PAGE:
The Innocents Abroad - Chapter 3 Summary & Analysis

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Chapter 3 Summary

Twain spends his first day at anchor familiarizing himself with his surroundings. The first observation he makes is the diversity in age of the passengers. There are old and young and those whose age is unidentifiable. When the ship finally sets sail, the one thing all these passengers have in common is seasickness. With everyone heaving over the edge of the ship, Twain has too much time on his hands and sets out to entertain himself. He is introduced to all five of the ship's captains by doing things and touching things he shouldn't.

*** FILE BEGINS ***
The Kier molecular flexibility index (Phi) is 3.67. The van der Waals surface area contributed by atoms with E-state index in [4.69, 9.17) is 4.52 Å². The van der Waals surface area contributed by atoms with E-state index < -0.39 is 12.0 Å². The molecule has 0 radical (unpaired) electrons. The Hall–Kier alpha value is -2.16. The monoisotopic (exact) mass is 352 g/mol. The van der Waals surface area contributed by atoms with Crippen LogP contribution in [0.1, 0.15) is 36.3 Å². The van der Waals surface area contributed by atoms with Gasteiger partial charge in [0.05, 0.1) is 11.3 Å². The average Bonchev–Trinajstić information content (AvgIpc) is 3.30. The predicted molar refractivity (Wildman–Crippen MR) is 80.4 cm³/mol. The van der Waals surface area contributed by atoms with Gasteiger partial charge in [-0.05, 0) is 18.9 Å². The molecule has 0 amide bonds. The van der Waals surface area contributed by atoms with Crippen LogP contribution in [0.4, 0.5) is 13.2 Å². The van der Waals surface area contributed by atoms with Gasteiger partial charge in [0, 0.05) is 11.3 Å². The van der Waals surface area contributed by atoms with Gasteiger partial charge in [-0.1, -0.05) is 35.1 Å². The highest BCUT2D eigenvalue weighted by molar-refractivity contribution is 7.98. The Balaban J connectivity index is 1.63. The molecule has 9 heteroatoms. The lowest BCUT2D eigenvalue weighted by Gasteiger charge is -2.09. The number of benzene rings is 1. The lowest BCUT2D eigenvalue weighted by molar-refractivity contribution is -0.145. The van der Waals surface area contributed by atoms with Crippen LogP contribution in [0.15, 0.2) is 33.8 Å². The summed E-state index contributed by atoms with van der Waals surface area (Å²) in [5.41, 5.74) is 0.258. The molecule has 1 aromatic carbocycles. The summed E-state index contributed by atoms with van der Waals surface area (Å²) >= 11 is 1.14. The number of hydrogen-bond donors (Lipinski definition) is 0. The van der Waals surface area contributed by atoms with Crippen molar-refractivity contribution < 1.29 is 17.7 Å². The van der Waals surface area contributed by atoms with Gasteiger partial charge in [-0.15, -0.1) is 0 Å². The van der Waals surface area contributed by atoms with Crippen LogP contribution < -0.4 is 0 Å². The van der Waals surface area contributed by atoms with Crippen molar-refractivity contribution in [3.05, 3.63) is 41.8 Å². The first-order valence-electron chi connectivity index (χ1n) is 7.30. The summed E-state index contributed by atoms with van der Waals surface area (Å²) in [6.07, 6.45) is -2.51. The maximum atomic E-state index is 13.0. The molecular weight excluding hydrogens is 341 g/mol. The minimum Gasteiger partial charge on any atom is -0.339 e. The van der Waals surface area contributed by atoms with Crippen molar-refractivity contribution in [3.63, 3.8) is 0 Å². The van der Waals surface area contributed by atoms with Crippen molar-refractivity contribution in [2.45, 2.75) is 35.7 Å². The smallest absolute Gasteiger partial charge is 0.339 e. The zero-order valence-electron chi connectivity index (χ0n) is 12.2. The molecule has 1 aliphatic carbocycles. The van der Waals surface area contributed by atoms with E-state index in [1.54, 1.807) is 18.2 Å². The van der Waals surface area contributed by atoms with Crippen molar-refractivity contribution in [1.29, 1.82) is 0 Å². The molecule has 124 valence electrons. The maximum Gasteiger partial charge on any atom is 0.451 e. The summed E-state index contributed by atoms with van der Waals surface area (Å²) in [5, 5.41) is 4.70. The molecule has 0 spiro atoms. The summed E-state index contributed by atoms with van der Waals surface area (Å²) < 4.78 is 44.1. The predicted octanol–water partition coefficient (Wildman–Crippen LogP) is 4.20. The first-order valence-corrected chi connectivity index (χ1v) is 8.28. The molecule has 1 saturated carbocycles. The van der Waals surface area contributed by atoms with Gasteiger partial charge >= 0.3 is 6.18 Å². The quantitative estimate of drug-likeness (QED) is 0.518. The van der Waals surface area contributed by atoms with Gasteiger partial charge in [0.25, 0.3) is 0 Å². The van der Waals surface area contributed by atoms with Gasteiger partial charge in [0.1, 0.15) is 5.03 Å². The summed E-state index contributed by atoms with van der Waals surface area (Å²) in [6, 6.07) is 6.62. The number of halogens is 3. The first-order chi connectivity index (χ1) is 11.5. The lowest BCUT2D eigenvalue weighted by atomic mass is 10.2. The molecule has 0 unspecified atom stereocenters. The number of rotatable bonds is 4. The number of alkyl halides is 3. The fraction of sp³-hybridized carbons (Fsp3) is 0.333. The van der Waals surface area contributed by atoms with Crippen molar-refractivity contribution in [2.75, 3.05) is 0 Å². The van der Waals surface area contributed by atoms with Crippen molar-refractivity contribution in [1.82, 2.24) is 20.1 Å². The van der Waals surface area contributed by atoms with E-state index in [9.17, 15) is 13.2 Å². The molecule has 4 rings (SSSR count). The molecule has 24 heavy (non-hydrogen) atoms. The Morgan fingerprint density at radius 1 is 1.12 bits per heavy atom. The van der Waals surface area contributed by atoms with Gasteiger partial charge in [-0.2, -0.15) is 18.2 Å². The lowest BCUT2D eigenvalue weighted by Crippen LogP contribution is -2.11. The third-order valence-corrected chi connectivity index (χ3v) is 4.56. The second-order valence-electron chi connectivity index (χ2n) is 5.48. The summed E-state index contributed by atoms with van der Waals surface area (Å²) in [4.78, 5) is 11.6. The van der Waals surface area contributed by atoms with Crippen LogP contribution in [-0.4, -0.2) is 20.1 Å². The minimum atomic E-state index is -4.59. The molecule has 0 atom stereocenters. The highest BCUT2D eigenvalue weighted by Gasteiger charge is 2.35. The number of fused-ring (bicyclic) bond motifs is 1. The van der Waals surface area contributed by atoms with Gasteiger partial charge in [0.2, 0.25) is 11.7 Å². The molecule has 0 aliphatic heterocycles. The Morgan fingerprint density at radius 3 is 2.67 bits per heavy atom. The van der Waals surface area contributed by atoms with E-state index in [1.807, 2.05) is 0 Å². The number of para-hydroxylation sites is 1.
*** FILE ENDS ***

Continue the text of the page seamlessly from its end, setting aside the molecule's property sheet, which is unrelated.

Chapter 3 Analysis

Mark Twain shows off his excellent observation skills by noting that there are just as many old people as young and middle aged. This is one of the first hints that the passengers were not a special "select" group of individuals, but rather ordinary people like himself...

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This section contains 191 words
(approx. 1 page at 400 words per page)
Buy The Innocents Abroad Study Guide
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